Business mergers and acquisitions are complex transactions that have the potential to drastically transform companies’ policies and priorities. Since mergers and acquisitions often affect a company’s most valued stakeholders—from investors to employees and consumers—business owners could be liable for damages if they do not do their due diligence before approving a deal.
Preparing for a Merger or Acquisition
Due diligence normally commences when the interested parties sign a letter of intent or other formal agreement detailing their plan.
Before approving a merger or acquisition, you should initiate a careful investigation of:
- Financial matters. The buyer should overview the seller’s financial statements, records, and history. You may need to review the company’s sales projections, revenue, and expenditures, as well as its internal financial regulation structures and policies.
- Potential tax liabilities. If you are purchasing another company, you must ensure that its taxes are current. Any unaddressed tax liabilities could subject the buying business to an audit or unexpected financial strain.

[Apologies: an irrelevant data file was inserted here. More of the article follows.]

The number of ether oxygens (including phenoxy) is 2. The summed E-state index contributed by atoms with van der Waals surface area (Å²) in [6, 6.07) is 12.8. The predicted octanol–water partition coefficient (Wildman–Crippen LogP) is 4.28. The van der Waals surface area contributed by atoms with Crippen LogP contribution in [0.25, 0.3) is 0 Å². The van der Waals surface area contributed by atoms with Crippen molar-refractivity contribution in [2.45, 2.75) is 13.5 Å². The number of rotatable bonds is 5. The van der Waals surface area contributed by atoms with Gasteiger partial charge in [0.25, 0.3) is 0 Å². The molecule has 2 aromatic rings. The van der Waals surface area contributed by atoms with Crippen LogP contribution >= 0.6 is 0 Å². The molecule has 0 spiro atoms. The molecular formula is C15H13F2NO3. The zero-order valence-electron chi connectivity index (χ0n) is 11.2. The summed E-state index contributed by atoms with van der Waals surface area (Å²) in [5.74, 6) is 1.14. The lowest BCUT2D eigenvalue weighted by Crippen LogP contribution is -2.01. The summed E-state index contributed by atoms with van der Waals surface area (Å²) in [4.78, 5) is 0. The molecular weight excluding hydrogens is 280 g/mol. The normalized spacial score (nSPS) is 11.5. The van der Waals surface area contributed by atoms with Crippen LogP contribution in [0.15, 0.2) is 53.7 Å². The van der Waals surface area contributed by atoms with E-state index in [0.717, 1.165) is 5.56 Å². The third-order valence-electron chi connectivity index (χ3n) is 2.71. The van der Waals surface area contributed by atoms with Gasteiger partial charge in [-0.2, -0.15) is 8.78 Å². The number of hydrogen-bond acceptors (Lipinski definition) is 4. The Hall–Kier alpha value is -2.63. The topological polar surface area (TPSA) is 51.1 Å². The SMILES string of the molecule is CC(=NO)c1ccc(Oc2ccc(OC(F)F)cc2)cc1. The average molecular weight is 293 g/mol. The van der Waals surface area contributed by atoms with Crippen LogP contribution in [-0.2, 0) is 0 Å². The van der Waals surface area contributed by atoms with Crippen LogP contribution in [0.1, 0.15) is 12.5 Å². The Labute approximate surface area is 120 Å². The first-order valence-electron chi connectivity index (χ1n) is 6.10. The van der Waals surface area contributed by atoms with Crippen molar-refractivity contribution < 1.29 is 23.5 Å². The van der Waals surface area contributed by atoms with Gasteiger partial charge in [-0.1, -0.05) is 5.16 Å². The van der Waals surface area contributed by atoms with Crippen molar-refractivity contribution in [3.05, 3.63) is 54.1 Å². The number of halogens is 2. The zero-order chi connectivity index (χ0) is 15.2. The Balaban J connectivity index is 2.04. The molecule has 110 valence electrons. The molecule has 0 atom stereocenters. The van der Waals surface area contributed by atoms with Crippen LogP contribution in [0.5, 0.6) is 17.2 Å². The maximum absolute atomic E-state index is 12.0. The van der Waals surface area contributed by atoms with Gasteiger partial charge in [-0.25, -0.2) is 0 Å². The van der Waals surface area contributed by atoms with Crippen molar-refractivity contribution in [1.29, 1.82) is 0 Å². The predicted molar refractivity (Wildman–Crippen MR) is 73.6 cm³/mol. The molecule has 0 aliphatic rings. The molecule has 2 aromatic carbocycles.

- Potential legal liabilities. Due diligence should include an overview of the target company’s legal liabilities. This could include unresolved litigation, pending arbitration, or regulatory noncompliance.
- Intellectual property. If the target company has valuable intellectual properties or resources, they should be properly assessed and valued by a merger and acquisitions attorney.
- Strategic compatibility. While you may have sound logic for purchasing or selling your business, due diligence demands a careful negotiation of each entity’s capabilities as well as the benefits and potential downsides of continued collaboration.
- Contractual obligations. Your attorney will have to review all contracts relating to and held by the target company. This is often the most time-consuming aspect of any merger or acquisition.
How an Attorney Can Help
Even small businesses must perform due diligence before merging with or acquiring another company. If you do not carry out due diligence, you might end up saddled with another business’s debts—or even be accused of wrongdoing by your own investors.
An experienced Michigan business attorney could help you conduct a careful overview of the risks, benefits, and legal obligations inherent to a merger or acquisition.
The Cronin Law Firm has the experience, resources, and expertise needed to oversee a business merger or acquisition. Please send us a message online today to discuss your options.